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View Full Version : William Gibson's latest piece of writing is an ad



Willowmound
10-02-2009, 11:23 PM
Advertising for an object whose significance, apparently, is fiction.

Check it out. (http://cgi.ebay.com/ws/eBayISAPI.dll?ViewItem&item=250507743345#ht_500wt_1103) What do you think of that?

(And here's why. (http://significantobjects.com/about/))

JoNightshade
10-02-2009, 11:32 PM
I think it's silly. The significance is not in the fiction or the object, it's in the reputation of the author. If I wrote The Best Short Story Ever about my pencil and put it up for auction on eBay, nobody would buy it. If William Gibson did the same thing, he'd get some money. Because he's William Gibson. It's essentially like saying "Hi I'm famous give me some money for this meaningless object." And people will do it.

Willowmound
10-02-2009, 11:37 PM
That is their idea (http://significantobjects.com/about/).


A talented, creative writer invents a story about an object. Invested with new significance by this fiction, the object should — according to our hypothesis — acquire not merely subjective but objective value. How to test our theory? Via eBay!

Izz
10-02-2009, 11:50 PM
What a ridiculous concept. I sincerely hope it withers and dies.

But i thought that about Twitter too...

willietheshakes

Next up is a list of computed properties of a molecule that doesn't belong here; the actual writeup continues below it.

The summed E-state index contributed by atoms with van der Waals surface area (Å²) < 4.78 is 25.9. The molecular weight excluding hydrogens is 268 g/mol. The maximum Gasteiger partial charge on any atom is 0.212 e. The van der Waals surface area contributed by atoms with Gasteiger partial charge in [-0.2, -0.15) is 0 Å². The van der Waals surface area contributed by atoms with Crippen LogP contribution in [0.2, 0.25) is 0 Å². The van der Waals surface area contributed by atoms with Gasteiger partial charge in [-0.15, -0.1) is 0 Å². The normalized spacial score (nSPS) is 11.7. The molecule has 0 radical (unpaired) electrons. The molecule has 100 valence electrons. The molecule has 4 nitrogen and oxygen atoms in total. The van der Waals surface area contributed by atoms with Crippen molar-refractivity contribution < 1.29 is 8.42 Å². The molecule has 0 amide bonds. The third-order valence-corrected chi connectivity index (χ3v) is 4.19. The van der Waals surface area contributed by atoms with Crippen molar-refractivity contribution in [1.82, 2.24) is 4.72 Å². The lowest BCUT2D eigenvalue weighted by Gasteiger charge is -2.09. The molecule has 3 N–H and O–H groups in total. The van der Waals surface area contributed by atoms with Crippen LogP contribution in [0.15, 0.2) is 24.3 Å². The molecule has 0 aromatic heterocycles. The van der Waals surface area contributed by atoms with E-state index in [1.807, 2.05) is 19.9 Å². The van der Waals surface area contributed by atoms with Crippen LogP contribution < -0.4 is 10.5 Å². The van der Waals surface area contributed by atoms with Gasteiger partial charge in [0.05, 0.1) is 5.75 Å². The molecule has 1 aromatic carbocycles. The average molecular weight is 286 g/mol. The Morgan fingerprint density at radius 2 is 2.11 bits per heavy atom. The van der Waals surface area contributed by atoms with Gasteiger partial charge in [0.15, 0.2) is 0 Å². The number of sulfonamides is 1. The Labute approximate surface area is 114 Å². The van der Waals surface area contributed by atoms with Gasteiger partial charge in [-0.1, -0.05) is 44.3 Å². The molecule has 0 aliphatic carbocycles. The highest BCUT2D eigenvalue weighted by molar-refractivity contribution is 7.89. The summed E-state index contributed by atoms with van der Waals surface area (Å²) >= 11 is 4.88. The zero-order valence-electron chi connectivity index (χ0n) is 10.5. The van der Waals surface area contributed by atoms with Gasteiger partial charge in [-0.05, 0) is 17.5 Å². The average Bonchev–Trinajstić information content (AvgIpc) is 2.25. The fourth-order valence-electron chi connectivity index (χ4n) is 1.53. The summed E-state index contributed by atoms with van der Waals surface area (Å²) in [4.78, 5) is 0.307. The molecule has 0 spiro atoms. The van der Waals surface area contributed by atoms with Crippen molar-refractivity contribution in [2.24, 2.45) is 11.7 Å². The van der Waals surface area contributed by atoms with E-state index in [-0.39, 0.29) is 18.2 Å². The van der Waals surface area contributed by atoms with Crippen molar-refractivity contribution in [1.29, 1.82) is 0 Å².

10-03-2009, 12:26 AM
This is an interesting idea, especially in light of Pattern Recognition and its real-world repercussions (the creation of the clothing line, etc). Gibson's later work lends itself to this sort of intertextual play...

Matera the Mad
10-03-2009, 10:22 AM
As a concept...I have to say I get a kick out of it. There is something tingling in an old memory cell about this too, but I can't quite get a hold on it.

It is a close cousin of tie-in merchandising, but sort of a limited edition in reverse. Interesting.

benbradley
10-03-2009, 02:13 PM
That is their idea (http://significantobjects.com/about/).
My goodness, that red shield logo sure looks familiar (http://www.salvationarmyusa.org/).

Willowmound
10-03-2009, 06:56 PM
My goodness, that red shield logo sure looks familiar (http://www.salvationarmyusa.org/).

That was my first thought too.

I like this idea. It's somehow very Gibson, though I see from the list of contributors that he's pretty late to the party. I never heard of it until now.

Dawnstorm
10-03-2009, 07:39 PM
It appears Bruce Sterling (http://significantobjects.com/2009/07/31/metal-boot/) has sold his significant object for $ 86,-- making a profit of $ 83,--. :D

It's like mundane fictional relics. I wouldn't buy one, but the project's certainly interesting.

I laughed my ass off at this comment from the project description page (http://significantobjects.com/2009/07/05/about-the-significant-objects-project/):